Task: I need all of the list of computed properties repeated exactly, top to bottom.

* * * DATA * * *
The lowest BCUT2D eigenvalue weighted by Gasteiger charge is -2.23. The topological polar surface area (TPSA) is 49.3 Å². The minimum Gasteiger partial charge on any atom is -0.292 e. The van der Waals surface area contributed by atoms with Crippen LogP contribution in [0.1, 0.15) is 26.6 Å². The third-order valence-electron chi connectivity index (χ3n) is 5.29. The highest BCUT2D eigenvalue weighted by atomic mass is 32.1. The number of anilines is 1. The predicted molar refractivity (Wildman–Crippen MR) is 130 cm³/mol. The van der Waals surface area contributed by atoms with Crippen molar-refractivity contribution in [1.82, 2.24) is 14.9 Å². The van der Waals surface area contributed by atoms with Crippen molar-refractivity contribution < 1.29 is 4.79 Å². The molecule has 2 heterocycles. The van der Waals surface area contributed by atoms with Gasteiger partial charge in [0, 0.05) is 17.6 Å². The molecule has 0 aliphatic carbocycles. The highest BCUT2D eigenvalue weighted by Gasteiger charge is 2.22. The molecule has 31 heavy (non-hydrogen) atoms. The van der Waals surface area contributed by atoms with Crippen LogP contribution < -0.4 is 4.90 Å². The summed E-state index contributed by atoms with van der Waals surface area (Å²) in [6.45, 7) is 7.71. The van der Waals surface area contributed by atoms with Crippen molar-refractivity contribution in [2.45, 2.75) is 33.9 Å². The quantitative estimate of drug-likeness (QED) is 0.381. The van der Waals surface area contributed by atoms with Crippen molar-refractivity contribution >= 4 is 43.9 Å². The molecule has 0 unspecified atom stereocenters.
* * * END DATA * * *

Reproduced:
The lowest BCUT2D eigenvalue weighted by Gasteiger charge is -2.23. The topological polar surface area (TPSA) is 49.3 Å². The minimum Gasteiger partial charge on any atom is -0.292 e. The van der Waals surface area contributed by atoms with Crippen LogP contribution in [0.1, 0.15) is 26.6 Å². The third-order valence-electron chi connectivity index (χ3n) is 5.29. The highest BCUT2D eigenvalue weighted by atomic mass is 32.1. The number of anilines is 1. The predicted molar refractivity (Wildman–Crippen MR) is 130 cm³/mol. The van der Waals surface area contributed by atoms with Crippen molar-refractivity contribution in [1.82, 2.24) is 14.9 Å². The van der Waals surface area contributed by atoms with Crippen molar-refractivity contribution < 1.29 is 4.79 Å². The molecule has 2 heterocycles. The van der Waals surface area contributed by atoms with Gasteiger partial charge in [0, 0.05) is 17.6 Å². The molecule has 0 aliphatic carbocycles. The highest BCUT2D eigenvalue weighted by Gasteiger charge is 2.22. The molecule has 31 heavy (non-hydrogen) atoms. The van der Waals surface area contributed by atoms with Crippen LogP contribution < -0.4 is 4.90 Å². The summed E-state index contributed by atoms with van der Waals surface area (Å²) in [6.45, 7) is 7.71. The van der Waals surface area contributed by atoms with Crippen molar-refractivity contribution in [2.45, 2.75) is 33.9 Å². The quantitative estimate of drug-likeness (QED) is 0.381. The van der Waals surface area contributed by atoms with Crippen molar-refractivity contribution >= 4 is 43.9 Å². The molecule has 0 unspecified atom stereocenters.